In most parts of the U.S., it’s nearly time to “fall back,” as they say, and turn the clocks back one hour. Many people look forward to this time change as you gain one hour in your day. But that one-hour difference can greatly impact our bodies and circadian rhythm … especially those in truck drivers.

Time Change Risks on Truck Driver Safety

“Falling back” means that the peak travel times on the roads are now being driven in the dark. As a truck driver, being able to manage your schedule around this time change and across time zones can pose a challenge when you’re on the road.

As it gets darker earlier, there’s a greater risk of obstruction of vision, and drivers may have a more difficult time distinguishing objects, pedestrians and other vehicles. The time change can also impact internal clocks, causing drivers to have a disrupted sleep schedule.

Before you hit the road this daylight saving time, take a look at a few truck driver safety tips from Dot Transportation. you alert during this time change.

Stick to Your Home Time Zone

No matter where you are, maintain your home time sleep schedule. And regardless of how you manage it, you may have to sleep when it’s light and/or drive when it’s dark.

Prepare Your Truck

Ensure your vehicle is set to handle the extra hour of night. Regularly clean headlights, tail lights, turn signals and windshield. Check your mirrors and headlights for proper alignment.

Use Headlights Responsibly

If you need to increase your sight distance, use high beams when possible. However high beams can also present a risk to other drivers on the road, so keep them on low when you are following another vehicle or encounter oncoming traffic.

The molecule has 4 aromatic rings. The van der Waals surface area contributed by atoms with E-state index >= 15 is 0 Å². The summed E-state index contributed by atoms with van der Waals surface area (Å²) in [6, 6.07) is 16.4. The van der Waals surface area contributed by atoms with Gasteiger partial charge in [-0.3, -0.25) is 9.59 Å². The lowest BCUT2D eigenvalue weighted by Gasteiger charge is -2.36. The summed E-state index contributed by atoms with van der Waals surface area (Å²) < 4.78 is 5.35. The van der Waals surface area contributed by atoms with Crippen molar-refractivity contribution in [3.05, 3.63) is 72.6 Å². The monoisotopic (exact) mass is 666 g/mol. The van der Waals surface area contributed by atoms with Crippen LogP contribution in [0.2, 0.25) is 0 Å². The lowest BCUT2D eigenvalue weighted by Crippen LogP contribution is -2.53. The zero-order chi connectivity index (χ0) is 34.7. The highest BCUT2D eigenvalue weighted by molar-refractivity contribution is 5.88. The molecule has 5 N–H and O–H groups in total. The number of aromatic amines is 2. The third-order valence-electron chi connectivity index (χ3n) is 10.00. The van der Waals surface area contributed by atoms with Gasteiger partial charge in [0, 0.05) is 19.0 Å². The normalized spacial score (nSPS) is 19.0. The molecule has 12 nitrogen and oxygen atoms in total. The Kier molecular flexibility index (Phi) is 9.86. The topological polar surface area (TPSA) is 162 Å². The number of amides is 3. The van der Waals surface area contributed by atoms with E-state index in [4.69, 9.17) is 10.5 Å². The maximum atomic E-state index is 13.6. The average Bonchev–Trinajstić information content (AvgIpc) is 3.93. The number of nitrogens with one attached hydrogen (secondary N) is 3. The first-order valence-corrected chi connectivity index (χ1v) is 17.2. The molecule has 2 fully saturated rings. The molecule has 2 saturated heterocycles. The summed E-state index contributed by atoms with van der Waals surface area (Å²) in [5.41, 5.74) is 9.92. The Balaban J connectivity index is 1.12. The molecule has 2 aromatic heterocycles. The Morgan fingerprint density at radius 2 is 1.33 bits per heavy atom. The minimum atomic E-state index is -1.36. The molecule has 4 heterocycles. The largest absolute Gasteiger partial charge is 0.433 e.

Maintain a Safe Distance

Manage your driving speed and keep a safe distance away from the vehicles in front of you. Should any problems arise — such as inclement weather or sudden traffic incidents — you’ll have more time to stop.

Adjust Your Interior Lights

When you’re heading to sleep, minimize all lights in the cab. You can do this by placing a dark shade on your cab windows and turning off any overhead lights. Try to avoid using screens like a laptop, cell phone or TV as it can disrupt the sleep cycle.

When it’s time to stay awake, a lightbox in your rig will help you get moving. And if you are ever feeling too tired, make sure to stop. Visit a truck stop as they are always well lit.

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At Dot Transportation, truck driver safety is our top priority — whether it’s daylight saving time or any other time of the year! We teach drivers the Smith System of driver safety and have regular meetings and incentives for drivers to stay safe.

We hope you rest well and have a productive daylight saving time!

Do you have a sleep tip you want to share with fellow truck drivers? Send it to blog@drivefordot.com.

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